Trump Taps Top General From Iraq War as New US Envoy to Saudi Arabia
WASHINGTON DC: President Donald Trump on Tuesday named John Abizaid, a top US retired general who has studied the Middle East for years, as ambassador to Saudi Arabia, a post that has been vacant since Joseph Westphal left in January 2017.
Abizaid is a fluent Arabic speaker of Lebanese Christian descent who headed US Central Command (CENTCOM) — which covers the Middle East, Asia and Central Asia— during the Iraq war from shortly after the US invasion in 2003 through 2007.
CENTCOM encompasses 20 countries, including Iraq, Iran, Pakistan, Afghanistan, the countries of the Arabian Peninsula and northern Red Sea, and the five republics of Central Asia.
The 67-year-old retired four-star general wrote his master’s thesis at Harvard University about Saudi Arabia, studying how the kingdom makes its decisions on defense spending, in a paper that won acclaim in academic circles.
And soon after retiring in 2007, Abizaid said that, while the United States should try to prevent Tehran from obtaining a nuclear weapon, “there are ways to live with a nuclear Iran,” describing the clerical state’s behavior as rational and noting the United States also dealt with a nuclear-armed Soviet Union.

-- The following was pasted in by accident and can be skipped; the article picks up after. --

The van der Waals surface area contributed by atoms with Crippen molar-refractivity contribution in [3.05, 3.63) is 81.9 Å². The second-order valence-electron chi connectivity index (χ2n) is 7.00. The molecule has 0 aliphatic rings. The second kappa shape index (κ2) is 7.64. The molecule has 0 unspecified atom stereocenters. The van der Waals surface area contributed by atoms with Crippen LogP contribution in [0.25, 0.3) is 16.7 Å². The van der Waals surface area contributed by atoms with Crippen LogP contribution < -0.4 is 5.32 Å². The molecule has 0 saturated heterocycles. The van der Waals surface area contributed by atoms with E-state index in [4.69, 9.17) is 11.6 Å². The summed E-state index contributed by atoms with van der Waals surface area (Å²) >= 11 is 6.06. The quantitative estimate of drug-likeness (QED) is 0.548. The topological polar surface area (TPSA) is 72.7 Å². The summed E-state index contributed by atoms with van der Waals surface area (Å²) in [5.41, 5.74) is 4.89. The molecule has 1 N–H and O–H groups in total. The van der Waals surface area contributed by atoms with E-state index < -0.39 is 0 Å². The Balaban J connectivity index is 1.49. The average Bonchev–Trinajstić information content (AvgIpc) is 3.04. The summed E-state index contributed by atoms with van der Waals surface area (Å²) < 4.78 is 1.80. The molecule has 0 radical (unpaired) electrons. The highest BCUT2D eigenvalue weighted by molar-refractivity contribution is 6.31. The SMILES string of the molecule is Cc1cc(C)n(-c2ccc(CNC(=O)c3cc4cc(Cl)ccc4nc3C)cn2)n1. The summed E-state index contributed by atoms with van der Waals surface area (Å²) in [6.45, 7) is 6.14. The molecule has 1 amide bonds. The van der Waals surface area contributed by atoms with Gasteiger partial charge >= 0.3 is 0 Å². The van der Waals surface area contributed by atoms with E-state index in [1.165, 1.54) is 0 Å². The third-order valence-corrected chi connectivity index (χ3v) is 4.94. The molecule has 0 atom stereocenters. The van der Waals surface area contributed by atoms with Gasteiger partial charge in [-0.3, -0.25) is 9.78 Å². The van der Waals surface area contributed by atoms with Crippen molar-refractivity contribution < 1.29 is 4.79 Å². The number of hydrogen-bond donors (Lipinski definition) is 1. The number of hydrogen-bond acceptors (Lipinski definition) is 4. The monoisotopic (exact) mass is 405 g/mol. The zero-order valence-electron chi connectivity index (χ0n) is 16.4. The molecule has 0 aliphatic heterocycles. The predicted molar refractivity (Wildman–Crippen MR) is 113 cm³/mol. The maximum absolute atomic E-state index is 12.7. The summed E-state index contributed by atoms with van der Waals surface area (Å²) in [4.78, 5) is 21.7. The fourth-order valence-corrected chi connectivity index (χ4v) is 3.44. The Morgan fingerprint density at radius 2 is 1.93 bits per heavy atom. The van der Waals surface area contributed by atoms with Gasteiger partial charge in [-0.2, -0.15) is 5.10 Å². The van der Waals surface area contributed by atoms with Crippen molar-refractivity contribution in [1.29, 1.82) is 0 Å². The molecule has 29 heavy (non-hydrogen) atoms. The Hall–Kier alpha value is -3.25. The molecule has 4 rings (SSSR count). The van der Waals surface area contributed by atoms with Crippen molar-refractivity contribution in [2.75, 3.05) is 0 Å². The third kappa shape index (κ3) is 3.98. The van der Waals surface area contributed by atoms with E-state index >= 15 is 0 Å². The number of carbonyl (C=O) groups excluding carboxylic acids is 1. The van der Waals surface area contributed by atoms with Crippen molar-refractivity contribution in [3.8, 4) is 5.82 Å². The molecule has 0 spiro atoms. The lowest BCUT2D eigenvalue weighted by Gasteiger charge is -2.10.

Trump has championed a hard line on Iran, Saudi Arabia’s regional rival.
The real estate mogul turned president has shown a fondness for appointing retired generals, with Jim Mattis as defense secretary and John Kelly as his chief of staff.
A California native, Abizaid graduated from the US Military Academy at West Point and later won a scholarship to study in Jordan, where he honed his Arabic, which he did not speak as a child.
Trump has been slow in filling key posts amid his promises to shake up Washington. But the absence of an ambassador in Riyadh, nearly two years into his presidency, has become more glaring amid rising tensions between the countries.
Abizaid requires confirmation from the Senate, which would appear likely as the retired general has long enjoyed respect in Washington.
Shortly after taking over as CENTCOM commander, Abizaid told reporters that US forces were facing a “classical guerrilla-type campaign” from remnants of Saddam Hussein’s Baath Party.
His choice of words contradicted his bosses, who initially tried to portray the Iraq invasion as a quick victory, but then defense secretary Donald Rumsfeld did not move to replace him amid admiration for Abizaid’s skills.
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